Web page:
• @mustaccio I waste loads of time a lot of the time - but that's besides the point. And yes, I did try to study and understand the answer and had attempted to implement it earlier today but those attempts only gave various error messages. I shall include these (failed) attempts in an update to my question above shortly. Until then: what about the loop: Could it work in or as part of a SELECT statement? (if that's a "legitimate" newbie question...) – nutty about natty May 25 '20 at 21:42
  • @mustaccio "SQL 3" in my updated question above is a failed attempt to do something with "the beef" of the loop statement of the accepted answer... – nutty about natty May 25 '20 at 22:23
  • A PL/SQL loop cannot be a part of a select statement, but the opposite is of course possible. However, SQL is not really a good tool for string manipulation. If you have a working VBA solution, you might as well keep using it. – mustaccio May 25 '20 at 23:28
  • @mustaccio A less elegant solution I can imagine in SQL would be to compile an explicit key-value-mapping list and firing some "find-and-replace" in the SELECT statement. Would that be feasible? (TLDR: I'd prefer not having to resort to any Excel macros; rather, I'd like the SQL script to produce the output "just right" and thus being able to dump it into the Excel "as is". This is a monthly exercise and therefore I'd like to streamline my end as aerodynamically as possible, noting that I don't have the nuclear option at my disposal of scrapping the whole database and rebuilding it better.) – nutty about natty May 26 '20 at 0:31
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The data looks like it is raw XML data without XML Tags, not the translated text. You should probably get that fixed first.

In the meantime, you can run the data through XMLTable() to do the translation for you.

with data as (
  select 'Hallöle slovenĈina Hallöle slovenđina' str from dual
)
select a.str, b.str2
from data a, xmltable( '/'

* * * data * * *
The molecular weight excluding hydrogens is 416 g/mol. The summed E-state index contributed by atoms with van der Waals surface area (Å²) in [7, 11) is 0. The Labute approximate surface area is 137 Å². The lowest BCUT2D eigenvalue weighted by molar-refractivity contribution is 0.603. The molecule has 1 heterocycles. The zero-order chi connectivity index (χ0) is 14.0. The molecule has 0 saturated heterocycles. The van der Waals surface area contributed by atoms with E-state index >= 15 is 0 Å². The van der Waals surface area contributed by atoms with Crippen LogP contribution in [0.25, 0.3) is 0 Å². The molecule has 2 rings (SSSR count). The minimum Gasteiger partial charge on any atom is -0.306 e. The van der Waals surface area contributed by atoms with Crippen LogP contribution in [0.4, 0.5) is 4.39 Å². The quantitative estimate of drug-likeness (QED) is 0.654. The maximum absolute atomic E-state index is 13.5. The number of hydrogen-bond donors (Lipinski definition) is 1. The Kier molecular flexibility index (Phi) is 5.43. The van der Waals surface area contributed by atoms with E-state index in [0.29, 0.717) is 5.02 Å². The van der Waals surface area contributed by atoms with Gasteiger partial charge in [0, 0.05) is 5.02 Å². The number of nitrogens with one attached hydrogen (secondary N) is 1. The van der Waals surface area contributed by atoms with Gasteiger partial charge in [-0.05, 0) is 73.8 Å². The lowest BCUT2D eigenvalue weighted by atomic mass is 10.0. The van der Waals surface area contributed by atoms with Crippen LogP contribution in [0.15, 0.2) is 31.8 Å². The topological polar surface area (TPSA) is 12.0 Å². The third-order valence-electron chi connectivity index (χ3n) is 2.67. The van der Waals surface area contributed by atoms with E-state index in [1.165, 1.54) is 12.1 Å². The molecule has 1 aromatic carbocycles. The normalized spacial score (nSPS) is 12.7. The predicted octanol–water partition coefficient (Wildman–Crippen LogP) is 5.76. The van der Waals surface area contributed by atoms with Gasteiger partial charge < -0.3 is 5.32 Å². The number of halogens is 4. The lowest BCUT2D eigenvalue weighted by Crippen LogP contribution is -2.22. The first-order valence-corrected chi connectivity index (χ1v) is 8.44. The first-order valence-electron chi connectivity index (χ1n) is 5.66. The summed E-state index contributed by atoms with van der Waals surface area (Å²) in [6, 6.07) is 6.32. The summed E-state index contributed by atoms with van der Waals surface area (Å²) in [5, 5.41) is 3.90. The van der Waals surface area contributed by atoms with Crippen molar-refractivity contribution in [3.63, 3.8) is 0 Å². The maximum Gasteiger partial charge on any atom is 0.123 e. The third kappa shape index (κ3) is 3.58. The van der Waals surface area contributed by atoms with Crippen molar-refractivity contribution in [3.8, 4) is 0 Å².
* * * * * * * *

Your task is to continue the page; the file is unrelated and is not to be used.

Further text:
passing xmltype( '<dat>' || a.str || '</dat>' )
  columns
   str2 varchar2(4000) path '/dat'
) b

Produces the desired result: enter image description here

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  • What do you mean by "translated text"? The data does not contain any XML tags, only special characters, at it were, in said format (&#..;). – nutty about natty May 26 '20 at 14:49
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    "translated text" is "text without encodings such as &#264;". The phrase "unencoded text" would probably make more sense. It looks like someone produced the string (for INSERT) by simply dropping the XML tags instead of properly decoding the XML data. URL Encoding might do this. Using the wrong Character Set might be a cause also. I highly suggest you get the INSERT fixed before solving this. – Michael Kutz May 26 '20 at 15:03
  • But I can't get INSERT fixed (if I understand what's implied correctly) as that's higher up the food chain; I have read-only access and we are dealing with a dinasaur of a DBMS which won't budge; we have to work-around many bugs and shortcomings. – nutty about natty May 26 '20 at 16:25
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    DBMS becomes a dinosaur only when the vendor stops supporting that version of software. The data in them will last forever. Your superiors need to make a choice: (1) fix the actual problem once and for all. (2) replace the software. (3) continue throwing money at the problem until (1) or (2) is done. As new data is added, (3) has a chance to fail (until they pay you to fix it again). I've already posted my suggestion for solving (3). – Michael Kutz May 26 '20 at 16:45
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One way "on foot", via a nested replace():

SELECT replace(replace(replace(col,'&#264';'Ĉ'),'&#273;','đ'),'&#160;',' ')

This might be my best shot, if a looped regex won't work under the given restrictions... No?

(Obviously the above would still need to be expanded for many more characters...)